MERVILLE residents celebrated the council’s decision to stop a potential land sale which could have seen a new cinema built in the Abbeycentre area.
A 3.2-acre area of land, opposite Merville Garden Village on the Shore Road, was deemed by the council in June, as “surplus” to requirements.
The decision came after a property developer contacted the council expressing an interest to buy a 1.2 acre portion of the land.
The developer had indicated that they were hoping to develop the site as part of a £6millon seven-screen cinema project which would create around 150 construction jobs and another 40 after the work was completed.
At Monday night’s full council meeting, a group of five councillors successfully had the earlier decision over turned.
Speaking to the Times after the meeting David Milliken, chair of the Merville Residents Association said: “We are well pleased with the decision.
“We thought the original decision was hopeless and a cinema on the site would have added to the traffic congestion in the area.
“This is a great result.”
In June the council deemed the land surplus to requirements.
At the time, 12 councillors voted in favour of the proposal to declare the land surplus with eight voting against and one abstaining.
At Monday night’s full council meeting councillors John Blair, Audrey Ball, Paula Bradley, Thomas Hogg and Billy Webb proposed a motion to overturn the original decision.
Proposing the notice of motion, Billy Webb said: “This piece of land is an important piece of urban open space and a natural resource.
“It does not matter if no one actually uses the space, it is supposed to provide rest from the grey monotony of the urban landscape and any development on the land would take away from that.
“There is also the problem of the road infrastructure which already has difficulty with the large volume of traffic.”
Councillor Thomas Hogg added: “In June, councillors approved this when the full facts of the matter were not known.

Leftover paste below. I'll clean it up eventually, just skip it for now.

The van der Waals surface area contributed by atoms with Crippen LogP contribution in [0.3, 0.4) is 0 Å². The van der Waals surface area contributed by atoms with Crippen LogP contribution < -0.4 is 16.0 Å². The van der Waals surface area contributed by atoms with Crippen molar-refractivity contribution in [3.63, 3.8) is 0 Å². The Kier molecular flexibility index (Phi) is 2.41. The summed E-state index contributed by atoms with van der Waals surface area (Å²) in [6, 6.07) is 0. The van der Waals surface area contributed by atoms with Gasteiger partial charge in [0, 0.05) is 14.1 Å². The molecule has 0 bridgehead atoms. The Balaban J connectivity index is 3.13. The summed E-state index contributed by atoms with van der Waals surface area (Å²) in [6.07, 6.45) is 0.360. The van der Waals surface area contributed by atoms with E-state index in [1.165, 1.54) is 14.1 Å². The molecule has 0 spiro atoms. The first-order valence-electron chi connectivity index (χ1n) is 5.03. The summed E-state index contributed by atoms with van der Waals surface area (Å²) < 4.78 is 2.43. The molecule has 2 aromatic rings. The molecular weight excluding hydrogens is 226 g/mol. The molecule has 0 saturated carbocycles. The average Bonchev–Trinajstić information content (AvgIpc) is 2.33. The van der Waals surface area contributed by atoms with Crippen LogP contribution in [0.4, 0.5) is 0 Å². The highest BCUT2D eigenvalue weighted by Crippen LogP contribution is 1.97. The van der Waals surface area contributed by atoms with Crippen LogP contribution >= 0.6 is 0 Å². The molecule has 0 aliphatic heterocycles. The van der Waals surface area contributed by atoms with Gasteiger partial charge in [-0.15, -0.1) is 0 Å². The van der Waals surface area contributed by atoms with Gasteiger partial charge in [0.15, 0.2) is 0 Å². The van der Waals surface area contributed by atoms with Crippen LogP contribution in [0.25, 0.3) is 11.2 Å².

“Now, given the huge public feeling on the matter and more detail on the potential use of the land, it is only right that the decision be revoked and the land not designated as surplus.
“The Merville residents are rightly very proud of their area and all they are asking is that we maintain that unique character. If other residents held the same pride in their area as the Merville residents do in theirs, live in Newtownabbey would be all the better and our rates much lower.”
During the meeting some councillors argued that the depth of feeling against the development proposals was not a big as was being made out.
Councillor John Scott said: “I received three phone calls on the matter. One was from the residents’ association and the other two were from residents saying they wanted jobs brought to the area.”
Mayor Victor Robinson also said he had been contacted by residents in favour of the plan and wanting new jobs brought to the area.
Councillor Robert Hill argued that the decision should be deferred for further information and to facilitate a site meeting.
He said: “This has just been dropped on us tonight. It would be useful for us to have more information on the proposals for the site and for councillors to visit the site to see exactly what we are talking about.”
Following a recorded vote the council passed the motion with 15 councillors voting for, one against and with six abstentions.
The land will no longer be deemed surplus to requirements by the council and will not be put up for sale.
Merville residents, sitting in the public gallery in the council chamber, applauded the decision when the vote results were announced.